Baseball is a popular sport in the United States and around the world, and the first African American to play in a professional baseball game was Moses Fleetwood Walker. Walker was an American baseball catcher who played for the Toledo Blue Stockings of the American Association in 1884. He was the first African American to play professional baseball and is recognized as an important figure in the history of African American athletes. In this article, we will discuss the life and career of Walker, and the impact he had on the game of baseball.
Early Life and Education
Moses Fleetwood Walker was born on October 7, 1856 in Mount Pleasant, Ohio, to parents Caroline and Moses Walker, Sr. His father was a former slave who had escaped to Ohio, and his mother was a school teacher. Walker was the oldest of eight children and was educated at Oberlin College in Ohio, where he graduated in 1881 with a degree in classics.
Early Baseball Career
Walker began his baseball career in 1883, when he joined the minor league team, the Oberlin Ohio Independents. He played for the team for two years, and in 1884 he signed with the Toledo Blue Stockings of the American Association (AA). He was the first African American to play professional baseball, and the team went on to win the AA pennant.
Catcher for the Toledo Blue Stockings
Walker was the catcher for the Toledo Blue Stockings, and he was an excellent player. He was a strong hitter, and had a .263 batting average in 1884. He was also a good defensive player, with a .927 fielding percentage. He was a leader on the team, and helped guide them to the AA pennant.
Racism and Discrimination
Walker faced a great deal of racism and discrimination during his time in baseball. He was the only African American on the team, and he was constantly taunted and harassed by opposing players and fans. He also faced hostility from other teams, as some refused to play against him because of his race. Despite the racism and discrimination, he persevered and continued to play the game he loved.
Leaving the Blue Stockings
In 1887, Walker left the Toledo Blue Stockings and signed with the minor league team, the Syracuse Stars. He played for the team for three years and was an important part of the team’s success. However, in 1890, the Stars folded and Walker was out of baseball.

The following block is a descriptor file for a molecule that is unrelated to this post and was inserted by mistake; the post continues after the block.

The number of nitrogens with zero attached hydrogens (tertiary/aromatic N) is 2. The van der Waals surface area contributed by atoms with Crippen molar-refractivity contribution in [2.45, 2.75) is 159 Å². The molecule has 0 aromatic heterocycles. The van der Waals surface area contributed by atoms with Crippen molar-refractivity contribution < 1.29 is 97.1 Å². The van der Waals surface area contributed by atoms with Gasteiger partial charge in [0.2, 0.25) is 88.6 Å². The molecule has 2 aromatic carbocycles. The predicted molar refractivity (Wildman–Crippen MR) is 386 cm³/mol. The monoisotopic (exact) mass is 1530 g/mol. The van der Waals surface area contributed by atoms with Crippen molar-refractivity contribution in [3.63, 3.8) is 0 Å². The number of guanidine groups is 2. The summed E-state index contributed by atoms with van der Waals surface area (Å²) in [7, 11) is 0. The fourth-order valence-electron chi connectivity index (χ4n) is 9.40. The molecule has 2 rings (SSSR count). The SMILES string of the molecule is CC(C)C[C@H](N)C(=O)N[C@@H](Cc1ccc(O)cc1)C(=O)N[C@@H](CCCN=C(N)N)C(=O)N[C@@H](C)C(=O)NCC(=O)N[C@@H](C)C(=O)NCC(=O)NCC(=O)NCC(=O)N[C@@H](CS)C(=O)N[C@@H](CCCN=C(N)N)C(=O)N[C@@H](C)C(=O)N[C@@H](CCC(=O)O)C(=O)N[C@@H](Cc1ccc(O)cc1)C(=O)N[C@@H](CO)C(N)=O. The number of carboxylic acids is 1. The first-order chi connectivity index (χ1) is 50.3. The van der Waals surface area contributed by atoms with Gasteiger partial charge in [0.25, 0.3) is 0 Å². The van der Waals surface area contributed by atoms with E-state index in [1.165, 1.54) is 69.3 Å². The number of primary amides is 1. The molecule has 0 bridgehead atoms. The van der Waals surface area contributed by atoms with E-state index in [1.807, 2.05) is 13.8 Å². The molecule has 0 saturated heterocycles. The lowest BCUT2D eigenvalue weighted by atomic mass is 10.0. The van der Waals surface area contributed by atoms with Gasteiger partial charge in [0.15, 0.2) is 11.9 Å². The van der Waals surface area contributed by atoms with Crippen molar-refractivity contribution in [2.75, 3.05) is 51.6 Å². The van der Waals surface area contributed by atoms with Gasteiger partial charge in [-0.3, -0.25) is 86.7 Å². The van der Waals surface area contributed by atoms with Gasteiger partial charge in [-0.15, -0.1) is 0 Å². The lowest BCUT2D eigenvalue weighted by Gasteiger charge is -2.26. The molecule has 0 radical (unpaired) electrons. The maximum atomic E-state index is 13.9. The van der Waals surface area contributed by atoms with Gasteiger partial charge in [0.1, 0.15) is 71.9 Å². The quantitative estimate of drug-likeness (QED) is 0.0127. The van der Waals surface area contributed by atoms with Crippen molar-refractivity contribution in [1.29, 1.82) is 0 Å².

Life After Baseball
After leaving the Stars, Walker moved to Steubenville, Ohio, where he opened a photography studio. He also wrote a book, titled Our Home Colony, which was about his experiences as an African American in baseball. He continued to pursue his passion for photography and wrote several articles for newspapers.
Walker was an important figure in the history of African American athletes, and he is remembered for his courage and perseverance in the face of racism and discrimination. He is recognized as the first African American to play professional baseball, and his legacy continues to live on in the game today.
Impact on Baseball
Walker’s career was an important part of the history of baseball and African American athletes. He was the first African American to play professional baseball, and his courage and determination were an inspiration to future generations of African American athletes. His impact can be seen in the number of African American players that have gone on to play in the major leagues.
Moses Fleetwood Walker was an important figure in the history of African American athletes and baseball. He was the first African American to play professional baseball, and his courage and determination in the face of racism and discrimination inspired future generations of African American athletes. His legacy continues to live on in the game today, and he will always be remembered as a pioneer in the sport of baseball.
- Tuttle, D. (2013). Moses Fleetwood Walker: The First Black Major League Baseball Player. McFarland & Company.
- Smith, L. (2013). Moses Fleetwood Walker: A Remarkable Life. BearManor Media.
- Lomax, M. (2006). Moses Fleetwood Walker: The Story of an Early Black Professional Baseball Player. McFarland & Company.